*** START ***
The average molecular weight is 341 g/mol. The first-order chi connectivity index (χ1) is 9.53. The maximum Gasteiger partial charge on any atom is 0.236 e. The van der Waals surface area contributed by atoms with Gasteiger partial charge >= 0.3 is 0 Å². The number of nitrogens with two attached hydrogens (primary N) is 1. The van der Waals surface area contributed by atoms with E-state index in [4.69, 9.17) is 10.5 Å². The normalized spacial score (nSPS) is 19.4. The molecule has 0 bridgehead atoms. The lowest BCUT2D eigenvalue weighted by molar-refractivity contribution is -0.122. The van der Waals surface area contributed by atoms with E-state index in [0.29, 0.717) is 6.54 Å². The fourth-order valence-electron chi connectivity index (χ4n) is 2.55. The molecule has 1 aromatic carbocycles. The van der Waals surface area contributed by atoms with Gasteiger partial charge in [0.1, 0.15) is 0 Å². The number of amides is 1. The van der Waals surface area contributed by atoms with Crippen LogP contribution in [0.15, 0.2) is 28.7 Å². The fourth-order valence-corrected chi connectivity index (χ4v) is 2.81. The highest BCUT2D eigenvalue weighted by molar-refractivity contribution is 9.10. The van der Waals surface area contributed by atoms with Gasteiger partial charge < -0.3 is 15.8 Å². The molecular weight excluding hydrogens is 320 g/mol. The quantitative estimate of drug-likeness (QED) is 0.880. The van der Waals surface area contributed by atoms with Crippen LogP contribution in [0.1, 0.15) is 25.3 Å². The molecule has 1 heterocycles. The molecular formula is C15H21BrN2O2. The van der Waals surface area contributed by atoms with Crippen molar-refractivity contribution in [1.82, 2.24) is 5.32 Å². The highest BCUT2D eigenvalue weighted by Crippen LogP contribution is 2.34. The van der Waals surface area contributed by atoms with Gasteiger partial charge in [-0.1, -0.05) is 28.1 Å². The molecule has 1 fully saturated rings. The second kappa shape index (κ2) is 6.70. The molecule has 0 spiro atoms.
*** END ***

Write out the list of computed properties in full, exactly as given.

The average molecular weight is 341 g/mol. The first-order chi connectivity index (χ1) is 9.53. The maximum Gasteiger partial charge on any atom is 0.236 e. The van der Waals surface area contributed by atoms with Gasteiger partial charge >= 0.3 is 0 Å². The number of nitrogens with two attached hydrogens (primary N) is 1. The van der Waals surface area contributed by atoms with E-state index in [4.69, 9.17) is 10.5 Å². The normalized spacial score (nSPS) is 19.4. The molecule has 0 bridgehead atoms. The lowest BCUT2D eigenvalue weighted by molar-refractivity contribution is -0.122. The van der Waals surface area contributed by atoms with E-state index in [0.29, 0.717) is 6.54 Å². The fourth-order valence-electron chi connectivity index (χ4n) is 2.55. The molecule has 1 aromatic carbocycles. The van der Waals surface area contributed by atoms with Gasteiger partial charge in [0.1, 0.15) is 0 Å². The number of amides is 1. The van der Waals surface area contributed by atoms with Crippen LogP contribution in [0.15, 0.2) is 28.7 Å². The fourth-order valence-corrected chi connectivity index (χ4v) is 2.81. The highest BCUT2D eigenvalue weighted by molar-refractivity contribution is 9.10. The van der Waals surface area contributed by atoms with Gasteiger partial charge < -0.3 is 15.8 Å². The molecular weight excluding hydrogens is 320 g/mol. The quantitative estimate of drug-likeness (QED) is 0.880. The van der Waals surface area contributed by atoms with Crippen LogP contribution in [0.1, 0.15) is 25.3 Å². The molecule has 1 heterocycles. The molecular formula is C15H21BrN2O2. The van der Waals surface area contributed by atoms with Crippen molar-refractivity contribution in [1.82, 2.24) is 5.32 Å². The highest BCUT2D eigenvalue weighted by Crippen LogP contribution is 2.34. The van der Waals surface area contributed by atoms with Gasteiger partial charge in [-0.1, -0.05) is 28.1 Å². The molecule has 1 fully saturated rings. The second kappa shape index (κ2) is 6.70. The molecule has 0 spiro atoms.